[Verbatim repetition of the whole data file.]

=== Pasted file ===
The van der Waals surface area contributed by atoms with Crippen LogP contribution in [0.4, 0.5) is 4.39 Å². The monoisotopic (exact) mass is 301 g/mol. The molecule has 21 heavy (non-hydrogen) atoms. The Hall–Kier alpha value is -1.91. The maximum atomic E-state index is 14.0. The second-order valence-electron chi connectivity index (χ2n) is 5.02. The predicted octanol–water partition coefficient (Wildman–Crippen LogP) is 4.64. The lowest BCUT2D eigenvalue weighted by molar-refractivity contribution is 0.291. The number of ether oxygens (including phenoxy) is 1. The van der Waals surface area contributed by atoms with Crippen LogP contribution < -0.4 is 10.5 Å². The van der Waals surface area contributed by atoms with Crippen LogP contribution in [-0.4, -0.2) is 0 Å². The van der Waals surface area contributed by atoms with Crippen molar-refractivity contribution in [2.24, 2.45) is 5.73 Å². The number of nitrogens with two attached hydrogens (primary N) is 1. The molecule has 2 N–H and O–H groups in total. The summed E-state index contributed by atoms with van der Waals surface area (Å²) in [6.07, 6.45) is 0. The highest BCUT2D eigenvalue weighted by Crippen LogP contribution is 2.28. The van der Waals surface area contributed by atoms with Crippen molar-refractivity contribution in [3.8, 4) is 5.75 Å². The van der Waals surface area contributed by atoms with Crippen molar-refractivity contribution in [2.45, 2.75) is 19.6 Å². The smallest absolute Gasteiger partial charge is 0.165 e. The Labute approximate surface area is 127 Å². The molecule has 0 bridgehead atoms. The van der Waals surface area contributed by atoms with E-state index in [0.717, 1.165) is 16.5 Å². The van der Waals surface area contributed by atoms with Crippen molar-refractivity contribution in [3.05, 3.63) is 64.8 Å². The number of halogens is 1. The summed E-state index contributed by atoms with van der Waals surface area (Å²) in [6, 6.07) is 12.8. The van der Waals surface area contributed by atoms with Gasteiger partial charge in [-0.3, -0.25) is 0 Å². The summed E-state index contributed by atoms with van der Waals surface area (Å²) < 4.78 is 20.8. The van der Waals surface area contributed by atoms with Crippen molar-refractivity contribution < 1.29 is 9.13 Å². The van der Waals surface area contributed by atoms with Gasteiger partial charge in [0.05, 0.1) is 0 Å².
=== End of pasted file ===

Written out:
The van der Waals surface area contributed by atoms with Crippen LogP contribution in [0.4, 0.5) is 4.39 Å². The monoisotopic (exact) mass is 301 g/mol. The molecule has 21 heavy (non-hydrogen) atoms. The Hall–Kier alpha value is -1.91. The maximum atomic E-state index is 14.0. The second-order valence-electron chi connectivity index (χ2n) is 5.02. The predicted octanol–water partition coefficient (Wildman–Crippen LogP) is 4.64. The lowest BCUT2D eigenvalue weighted by molar-refractivity contribution is 0.291. The number of ether oxygens (including phenoxy) is 1. The van der Waals surface area contributed by atoms with Crippen LogP contribution < -0.4 is 10.5 Å². The van der Waals surface area contributed by atoms with Crippen LogP contribution in [-0.4, -0.2) is 0 Å². The van der Waals surface area contributed by atoms with Crippen molar-refractivity contribution in [2.24, 2.45) is 5.73 Å². The number of nitrogens with two attached hydrogens (primary N) is 1. The molecule has 2 N–H and O–H groups in total. The summed E-state index contributed by atoms with van der Waals surface area (Å²) in [6.07, 6.45) is 0. The highest BCUT2D eigenvalue weighted by Crippen LogP contribution is 2.28. The van der Waals surface area contributed by atoms with Crippen molar-refractivity contribution in [3.8, 4) is 5.75 Å². The van der Waals surface area contributed by atoms with Crippen molar-refractivity contribution in [2.45, 2.75) is 19.6 Å². The smallest absolute Gasteiger partial charge is 0.165 e. The Labute approximate surface area is 127 Å². The molecule has 0 bridgehead atoms. The van der Waals surface area contributed by atoms with E-state index in [0.717, 1.165) is 16.5 Å². The van der Waals surface area contributed by atoms with Crippen molar-refractivity contribution in [3.05, 3.63) is 64.8 Å². The number of halogens is 1. The summed E-state index contributed by atoms with van der Waals surface area (Å²) in [6, 6.07) is 12.8. The van der Waals surface area contributed by atoms with Gasteiger partial charge in [-0.3, -0.25) is 0 Å². The summed E-state index contributed by atoms with van der Waals surface area (Å²) < 4.78 is 20.8. The van der Waals surface area contributed by atoms with Crippen molar-refractivity contribution < 1.29 is 9.13 Å². The van der Waals surface area contributed by atoms with Gasteiger partial charge in [0.05, 0.1) is 0 Å².